LOVE AND MERCY****. Good Vibrations


THERE’S A FINE and often unclear line that divides the ephemera of pop music and pop culture – with its single-minded drive for popularity and profit – from the timelessness of art. Equally fine is the line that divides what pop culture would label as madness (autism? eccentricity? uniqueness? individuality?) and artistic genius.
“Love and Mercy” is an engaging, wonderfully well acted exploration of the boundaries of this line.

Beach Boys’ leader Brian Wilson, whose life is the subject of the movie, is one of those grand masters, whose music, breaking free from the straitjacket of the pop music status quo, crossed the line. The movie offers us the clear divide between the Beach Boys (“we just need to follow the formula and get another hit”) and Brain Wilson (blow up the formula. Experiment or die).

We enter into the story just as the fame of the Beach Boys is surging. But Brian wants out of touring and performing and simply wants to retreat to the safe sanctuary of the studio to experiment with sounds and lyrics, with results that perplex and anger his fellow band members

Like the issue of pop v art, the movie is constructed in two interlocked halves.


Paul Dano (“Twelve Years a Slave”, “Prisoners”) is the young Brain Wilson: a shy, soft-spoken musical visionary. He was an introspective, battered kid, emotionally and physically abused by a stern, controlling, unappreciative father (Bill Camp; “Birdman”, “Lincoln”). This is the father who listens to Wilson’s “God Only Knows” and deems it crap.

As an adult, past his peak, past the adulation of Beach Boy fame (an equally compelling John Cusak), he’s equally abused by another father figure -a controlling menacing charlatan, Dr. Eugene Landy (a deliciously, hissably, villainously evil, and always watchable Paul Giamatti in a bad wig).

In biographical terms we might just as well be watching a bio of Michael Jackson with is own abusive father and dubious medical advice.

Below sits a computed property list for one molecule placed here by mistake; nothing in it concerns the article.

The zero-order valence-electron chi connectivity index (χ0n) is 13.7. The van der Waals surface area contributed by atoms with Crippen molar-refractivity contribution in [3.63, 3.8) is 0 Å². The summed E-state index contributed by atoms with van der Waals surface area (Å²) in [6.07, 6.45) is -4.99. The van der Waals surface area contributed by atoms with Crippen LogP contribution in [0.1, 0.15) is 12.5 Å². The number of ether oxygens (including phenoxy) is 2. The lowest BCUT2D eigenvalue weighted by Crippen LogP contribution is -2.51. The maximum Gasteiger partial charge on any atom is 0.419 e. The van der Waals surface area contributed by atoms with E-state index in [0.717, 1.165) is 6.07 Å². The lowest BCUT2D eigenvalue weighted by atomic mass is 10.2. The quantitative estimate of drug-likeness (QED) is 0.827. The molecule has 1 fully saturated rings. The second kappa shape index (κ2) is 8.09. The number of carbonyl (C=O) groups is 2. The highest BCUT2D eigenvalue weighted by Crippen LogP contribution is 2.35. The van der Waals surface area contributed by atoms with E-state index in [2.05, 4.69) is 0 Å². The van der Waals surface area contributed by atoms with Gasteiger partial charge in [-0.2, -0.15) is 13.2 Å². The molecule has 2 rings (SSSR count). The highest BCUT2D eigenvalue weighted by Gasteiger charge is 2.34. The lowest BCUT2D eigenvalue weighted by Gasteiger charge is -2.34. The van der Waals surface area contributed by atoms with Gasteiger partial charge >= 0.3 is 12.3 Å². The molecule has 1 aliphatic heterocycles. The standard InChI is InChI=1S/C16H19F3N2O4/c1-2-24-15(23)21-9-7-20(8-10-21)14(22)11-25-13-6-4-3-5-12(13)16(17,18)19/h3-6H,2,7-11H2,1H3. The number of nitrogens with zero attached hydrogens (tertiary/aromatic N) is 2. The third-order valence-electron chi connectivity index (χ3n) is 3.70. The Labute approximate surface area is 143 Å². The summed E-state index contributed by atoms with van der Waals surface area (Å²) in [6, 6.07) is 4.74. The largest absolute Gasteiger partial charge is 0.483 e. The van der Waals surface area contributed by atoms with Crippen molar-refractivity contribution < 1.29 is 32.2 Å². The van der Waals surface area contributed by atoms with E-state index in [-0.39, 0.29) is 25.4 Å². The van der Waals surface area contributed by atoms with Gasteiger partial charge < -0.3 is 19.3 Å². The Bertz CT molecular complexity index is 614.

Director Pohlad and lead writer Oren Moverman (“The Messenger” and the Dylan bio-pic, “I’m not There”) makes it clear that Brian (pardon the pun) is listening to a different beat from that of his brothers. After the disingenuous success of the Beach Boys’ surfer sounds (brilliant harmonies, crooning about a world they never lived), the band just wants more of same (fame and fortune and bubble gum lyrics). But Brian, demonized, by the abuse, which becomes a debilitating aural cacophony, has to use his music not as a pathway to profit, but as an escape route from his head. Like any artist, he has to find a pattern in chaos, a meaning in the madness.

Pohlad brings us into the studio. This is Brain’s world: one cut off from the outside; one where he is absolutely in control and speaking a language – code really – only his studio musicians can understand. Like building blocks of sound, we follow the flow as Wilson’s rich, nuanced music takes shape. The result is a collection (“Pet Sounds”) that was an unique, intimate, musically complex departure from the status quo of simple-minded pop. It’s where, like his reference point, The Beatles, pop became art.

The critics loved it; the adoring public didn’t.

The result, despite the redemption of “Good Vibrations” (always and forever on every Boomer’s play list): three years in bed. For three years, unable to turn the noises in his head into music, Wilson retreated to his bed – a recurring visual motif in the film (the place of sleep, sex and safety)


The older, drug-controlled Wilson that we meet in a Cadillac sales room many years later, unnervingly focused on trying to buy a car, is too ga-ga even for the liberating release of music. Here love, more than music (and maybe director Pohlad is suggesting that love and art have interchangeable values) becomes the escape route. It’s a route mapped by the woman who would become his liberator and the centre of his life. Elizabeth Banks (“The Hunger Games: Mockingjay Part 1”, “Pitch Perfect 2”) is Melinda Ledbetter, his (present) wife. Hers is a more subtle, low-keyed performance which refuses to be upstaged by the hysteria of Cusak’s mind-blown Wilson. She is the uber frau: sexy, caring, brassy and protective.

And like the session musicians in his early years who ‘got’ it, who understood and appreciated the complex musicianship banging around in his head, Melinda intuits how to appreciate and channel the talent, even as she loves the man, hidden somewhere below the fog of drugs.

Love, art, drugs, escapism and madness.

Perhaps art in the end is no more, or no less than a kind of good vibrations’ Star Trek translation device. An app that enables a few gifted souls a means of making the esoteric (the world of private demons and longings) public; and as Kant might suggest, a viewing portal for us mere mortals, into the illuminating intimacy of another mind.

The movie ends, as the credits roll, charmingly on a video of the real Brian Wilson, now a septuagenarian, still performing, happily his latest masterpiece, “Love and Mercy”. It’s lyrics seem entirely apt: “I just wasn’t made for these times”


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